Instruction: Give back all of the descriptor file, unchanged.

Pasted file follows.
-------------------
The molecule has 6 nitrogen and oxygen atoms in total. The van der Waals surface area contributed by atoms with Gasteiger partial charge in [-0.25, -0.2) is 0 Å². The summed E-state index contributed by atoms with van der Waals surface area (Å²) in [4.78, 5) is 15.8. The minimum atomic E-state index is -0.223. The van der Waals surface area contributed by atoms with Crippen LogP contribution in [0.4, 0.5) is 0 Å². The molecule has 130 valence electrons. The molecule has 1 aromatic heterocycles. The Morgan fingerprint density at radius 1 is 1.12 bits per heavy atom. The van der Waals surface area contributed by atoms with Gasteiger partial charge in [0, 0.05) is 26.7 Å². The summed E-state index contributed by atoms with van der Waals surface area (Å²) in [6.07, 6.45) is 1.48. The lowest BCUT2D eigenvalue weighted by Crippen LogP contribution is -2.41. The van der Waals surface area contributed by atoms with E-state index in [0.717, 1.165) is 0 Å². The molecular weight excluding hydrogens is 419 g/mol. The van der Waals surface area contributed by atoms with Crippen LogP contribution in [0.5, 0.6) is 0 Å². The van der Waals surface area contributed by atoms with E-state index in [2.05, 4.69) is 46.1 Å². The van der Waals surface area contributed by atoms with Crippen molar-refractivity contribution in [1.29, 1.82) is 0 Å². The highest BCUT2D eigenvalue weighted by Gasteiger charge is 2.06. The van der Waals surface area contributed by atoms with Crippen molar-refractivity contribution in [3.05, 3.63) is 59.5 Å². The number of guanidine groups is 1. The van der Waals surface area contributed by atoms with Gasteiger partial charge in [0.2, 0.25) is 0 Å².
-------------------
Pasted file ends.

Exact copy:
The molecule has 6 nitrogen and oxygen atoms in total. The van der Waals surface area contributed by atoms with Gasteiger partial charge in [-0.25, -0.2) is 0 Å². The summed E-state index contributed by atoms with van der Waals surface area (Å²) in [4.78, 5) is 15.8. The minimum atomic E-state index is -0.223. The van der Waals surface area contributed by atoms with Crippen LogP contribution in [0.4, 0.5) is 0 Å². The molecule has 130 valence electrons. The molecule has 1 aromatic heterocycles. The Morgan fingerprint density at radius 1 is 1.12 bits per heavy atom. The van der Waals surface area contributed by atoms with Gasteiger partial charge in [0, 0.05) is 26.7 Å². The summed E-state index contributed by atoms with van der Waals surface area (Å²) in [6.07, 6.45) is 1.48. The lowest BCUT2D eigenvalue weighted by Crippen LogP contribution is -2.41. The van der Waals surface area contributed by atoms with E-state index in [0.717, 1.165) is 0 Å². The molecular weight excluding hydrogens is 419 g/mol. The van der Waals surface area contributed by atoms with Crippen LogP contribution in [0.5, 0.6) is 0 Å². The van der Waals surface area contributed by atoms with E-state index in [2.05, 4.69) is 46.1 Å². The van der Waals surface area contributed by atoms with Crippen molar-refractivity contribution in [1.29, 1.82) is 0 Å². The highest BCUT2D eigenvalue weighted by Gasteiger charge is 2.06. The van der Waals surface area contributed by atoms with Crippen molar-refractivity contribution in [3.05, 3.63) is 59.5 Å². The number of guanidine groups is 1. The van der Waals surface area contributed by atoms with Gasteiger partial charge in [0.2, 0.25) is 0 Å².